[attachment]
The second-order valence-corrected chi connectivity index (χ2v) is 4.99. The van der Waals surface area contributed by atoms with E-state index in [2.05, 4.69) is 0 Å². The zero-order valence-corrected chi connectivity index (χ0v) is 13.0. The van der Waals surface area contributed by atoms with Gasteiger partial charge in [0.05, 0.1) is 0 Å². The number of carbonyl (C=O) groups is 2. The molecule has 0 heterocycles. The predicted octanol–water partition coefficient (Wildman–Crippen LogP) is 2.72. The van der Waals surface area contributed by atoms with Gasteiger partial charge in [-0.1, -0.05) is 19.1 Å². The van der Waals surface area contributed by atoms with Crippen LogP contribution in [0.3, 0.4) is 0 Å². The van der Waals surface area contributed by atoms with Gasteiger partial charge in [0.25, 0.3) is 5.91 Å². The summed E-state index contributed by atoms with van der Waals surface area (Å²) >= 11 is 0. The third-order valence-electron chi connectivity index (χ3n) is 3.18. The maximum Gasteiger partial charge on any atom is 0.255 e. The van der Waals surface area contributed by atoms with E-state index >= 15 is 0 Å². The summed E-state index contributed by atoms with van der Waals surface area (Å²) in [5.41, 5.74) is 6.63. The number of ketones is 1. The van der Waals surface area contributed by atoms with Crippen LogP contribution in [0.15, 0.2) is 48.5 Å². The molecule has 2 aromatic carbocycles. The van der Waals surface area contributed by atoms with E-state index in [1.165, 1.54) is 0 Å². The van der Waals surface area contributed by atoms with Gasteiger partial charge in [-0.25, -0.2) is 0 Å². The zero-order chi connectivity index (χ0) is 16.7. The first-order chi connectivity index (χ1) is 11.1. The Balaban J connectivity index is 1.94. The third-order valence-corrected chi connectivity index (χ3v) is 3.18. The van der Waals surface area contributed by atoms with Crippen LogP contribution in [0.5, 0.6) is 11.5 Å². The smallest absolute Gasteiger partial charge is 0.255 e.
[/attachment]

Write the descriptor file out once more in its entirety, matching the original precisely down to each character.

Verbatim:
The second-order valence-corrected chi connectivity index (χ2v) is 4.99. The van der Waals surface area contributed by atoms with E-state index in [2.05, 4.69) is 0 Å². The zero-order valence-corrected chi connectivity index (χ0v) is 13.0. The van der Waals surface area contributed by atoms with Gasteiger partial charge in [0.05, 0.1) is 0 Å². The number of carbonyl (C=O) groups is 2. The molecule has 0 heterocycles. The predicted octanol–water partition coefficient (Wildman–Crippen LogP) is 2.72. The van der Waals surface area contributed by atoms with Gasteiger partial charge in [-0.1, -0.05) is 19.1 Å². The van der Waals surface area contributed by atoms with Crippen LogP contribution in [0.3, 0.4) is 0 Å². The van der Waals surface area contributed by atoms with Gasteiger partial charge in [0.25, 0.3) is 5.91 Å². The summed E-state index contributed by atoms with van der Waals surface area (Å²) >= 11 is 0. The third-order valence-electron chi connectivity index (χ3n) is 3.18. The maximum Gasteiger partial charge on any atom is 0.255 e. The van der Waals surface area contributed by atoms with E-state index >= 15 is 0 Å². The summed E-state index contributed by atoms with van der Waals surface area (Å²) in [5.41, 5.74) is 6.63. The number of ketones is 1. The van der Waals surface area contributed by atoms with Crippen LogP contribution in [0.15, 0.2) is 48.5 Å². The molecule has 2 aromatic carbocycles. The van der Waals surface area contributed by atoms with E-state index in [1.165, 1.54) is 0 Å². The van der Waals surface area contributed by atoms with Gasteiger partial charge in [-0.25, -0.2) is 0 Å². The zero-order chi connectivity index (χ0) is 16.7. The first-order chi connectivity index (χ1) is 11.1. The Balaban J connectivity index is 1.94. The third-order valence-corrected chi connectivity index (χ3v) is 3.18. The van der Waals surface area contributed by atoms with Crippen LogP contribution in [0.5, 0.6) is 11.5 Å². The smallest absolute Gasteiger partial charge is 0.255 e.